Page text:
Consumers’ Attitude and Entrepreneurship Development in The Textile Industry in Southwestern Nigeria

Agelebe, Ibiwunmi Bosede (2015)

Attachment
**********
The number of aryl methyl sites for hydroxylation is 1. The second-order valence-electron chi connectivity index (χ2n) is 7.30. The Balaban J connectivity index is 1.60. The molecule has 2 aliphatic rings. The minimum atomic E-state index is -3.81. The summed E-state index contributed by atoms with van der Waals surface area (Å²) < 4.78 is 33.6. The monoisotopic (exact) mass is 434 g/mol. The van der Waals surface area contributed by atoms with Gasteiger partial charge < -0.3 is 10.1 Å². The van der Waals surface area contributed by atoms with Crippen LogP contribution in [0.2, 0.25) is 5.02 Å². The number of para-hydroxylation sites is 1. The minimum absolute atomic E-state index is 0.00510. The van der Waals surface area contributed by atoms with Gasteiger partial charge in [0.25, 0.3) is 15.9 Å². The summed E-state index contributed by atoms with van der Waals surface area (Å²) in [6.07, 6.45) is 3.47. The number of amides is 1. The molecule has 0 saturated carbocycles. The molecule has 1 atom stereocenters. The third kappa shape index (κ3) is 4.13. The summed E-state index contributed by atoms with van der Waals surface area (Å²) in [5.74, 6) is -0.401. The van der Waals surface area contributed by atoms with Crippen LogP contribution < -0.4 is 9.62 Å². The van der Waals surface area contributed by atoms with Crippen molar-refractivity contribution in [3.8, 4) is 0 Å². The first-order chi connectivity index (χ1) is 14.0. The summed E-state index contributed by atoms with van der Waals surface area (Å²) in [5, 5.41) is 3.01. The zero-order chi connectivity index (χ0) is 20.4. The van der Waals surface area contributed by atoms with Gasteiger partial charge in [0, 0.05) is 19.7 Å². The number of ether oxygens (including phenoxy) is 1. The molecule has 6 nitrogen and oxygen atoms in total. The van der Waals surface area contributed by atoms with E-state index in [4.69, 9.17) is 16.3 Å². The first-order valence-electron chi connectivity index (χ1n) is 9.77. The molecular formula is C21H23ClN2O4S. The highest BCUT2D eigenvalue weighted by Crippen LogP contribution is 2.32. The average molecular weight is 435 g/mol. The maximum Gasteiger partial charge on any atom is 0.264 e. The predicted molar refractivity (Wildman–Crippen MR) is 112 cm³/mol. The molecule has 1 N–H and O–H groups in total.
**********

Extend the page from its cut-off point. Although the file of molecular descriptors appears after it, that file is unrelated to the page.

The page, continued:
This study examined the reaction of consumers to locally made textiles and the reasons for consumers’ attitude towards the made-in-Nigeria textiles. It also investigated how consumers’ attitudes are being influenced by product quality, income level, social status, educational qualification and production technology in their choice of made-in-Nigeria textiles; and examined how consumers’attitudes affected job creation in the industry. These were with the view to providing information on the factors influencing consumers’ attitude to made-in Nigeria textiles. Primary data were used for this study. All textile firms and textile users in Southwestern Nigeria constituted the study population.A multi-stage sampling technique was used for the study. Ogun, Osun and Ondo States were purposively selected based on the fact that the states enjoyed highest percentage of patronage on clothing compared with the remaining three states in Southwestern Nigeria as provided by the ‘Consumption Pattern in Nigeria’ supplied by the National Bureau of Statistics (2007).Three local government areas were purposively selected from each of the selected states due to the high concentration of textile marketers in the areas. The local government areaswere EdeNorth, Ife Central and Olorunda from Osun state; Abeokuta South, Ijebu-Ode and Ado-Odo/ Ota from Ogun State and AkureNorth, Ondo West and Akoko North East from Ondo State. The selection was based on ‘Design and Production of National Register of Market Outlets’supplied by the National Bureau of Statistics (2007). Fifty respondents each were selected from the selected nine local government areas using simple random sampling technique; comprising 10 marketers of textiles and 40 consumers of textiles (which constitute consumer markets for the textile), totalling 450 respondents. Questionnaire was used to gather information from both the consumers and marketers / entrepreneurs of textiles in the selected areas.Thedata gathered were analysed using both descriptive and inferential statistics. The result showed that 70% of the respondents were negatively disposed to made-in-Nigeria textiles. The result also showed that the negative attitude of the consumers was as a result of low quality (82%), availability of few varieties of the product in the market (12%) and the product not being readily available (4%). More so, it was observed that product quality and income level were statistically significant to consumers’ attitude (χ2 = 38.2152, p < 0.05) and (χ2 = 30.2825, p < 0.05) respectively. Furthermore, the results showed thatconsumers’ attitudes were influenced by social status (χ2 = 49.2464 at p < 0.05); so also was educational qualification (χ2 = 45.9338 at p < 0.05) and the technology used (χ2 = 22.0678 at p < 0.05). More so, buying made-in-Nigeria textiles could facilitate an increase in the country’s wealth (χ2 = 19.4134, p < 0.013). A vibrant industry with high patronage could also propel economic growth and development (χ2 = 14.0094, p < 0.082) though at 0.1 significance level. Moreover, the result revealed that high patronage of made-in-Nigeria textiles led to full employment (χ2 = 13.6690, p < 0.091). The study concluded that consumers’ attitude significantly influenced entrepreneurship development in the textile industry in Southwestern Nigeria.